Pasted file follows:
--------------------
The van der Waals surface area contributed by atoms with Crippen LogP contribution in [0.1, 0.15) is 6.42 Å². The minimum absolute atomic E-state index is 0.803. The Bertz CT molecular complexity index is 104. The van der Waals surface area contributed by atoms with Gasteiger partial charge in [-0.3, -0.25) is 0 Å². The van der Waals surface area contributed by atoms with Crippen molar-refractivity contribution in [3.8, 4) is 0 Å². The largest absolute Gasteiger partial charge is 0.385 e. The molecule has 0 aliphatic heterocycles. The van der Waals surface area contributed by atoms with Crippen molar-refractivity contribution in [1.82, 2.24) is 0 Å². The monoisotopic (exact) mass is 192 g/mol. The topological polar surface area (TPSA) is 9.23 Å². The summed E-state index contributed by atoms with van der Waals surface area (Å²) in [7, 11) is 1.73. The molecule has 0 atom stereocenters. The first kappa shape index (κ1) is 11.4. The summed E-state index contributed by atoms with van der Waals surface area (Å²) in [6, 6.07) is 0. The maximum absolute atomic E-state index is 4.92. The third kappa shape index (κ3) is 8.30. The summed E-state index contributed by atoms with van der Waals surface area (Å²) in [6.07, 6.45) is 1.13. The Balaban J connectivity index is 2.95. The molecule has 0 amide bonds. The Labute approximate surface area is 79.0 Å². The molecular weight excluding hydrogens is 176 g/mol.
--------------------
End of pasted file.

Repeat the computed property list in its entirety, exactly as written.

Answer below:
The van der Waals surface area contributed by atoms with Crippen LogP contribution in [0.1, 0.15) is 6.42 Å². The minimum absolute atomic E-state index is 0.803. The Bertz CT molecular complexity index is 104. The van der Waals surface area contributed by atoms with Gasteiger partial charge in [-0.3, -0.25) is 0 Å². The van der Waals surface area contributed by atoms with Crippen molar-refractivity contribution in [3.8, 4) is 0 Å². The largest absolute Gasteiger partial charge is 0.385 e. The molecule has 0 aliphatic heterocycles. The van der Waals surface area contributed by atoms with Crippen molar-refractivity contribution in [1.82, 2.24) is 0 Å². The monoisotopic (exact) mass is 192 g/mol. The topological polar surface area (TPSA) is 9.23 Å². The summed E-state index contributed by atoms with van der Waals surface area (Å²) in [7, 11) is 1.73. The molecule has 0 atom stereocenters. The first kappa shape index (κ1) is 11.4. The summed E-state index contributed by atoms with van der Waals surface area (Å²) in [6, 6.07) is 0. The maximum absolute atomic E-state index is 4.92. The third kappa shape index (κ3) is 8.30. The summed E-state index contributed by atoms with van der Waals surface area (Å²) in [6.07, 6.45) is 1.13. The Balaban J connectivity index is 2.95. The molecule has 0 amide bonds. The Labute approximate surface area is 79.0 Å². The molecular weight excluding hydrogens is 176 g/mol.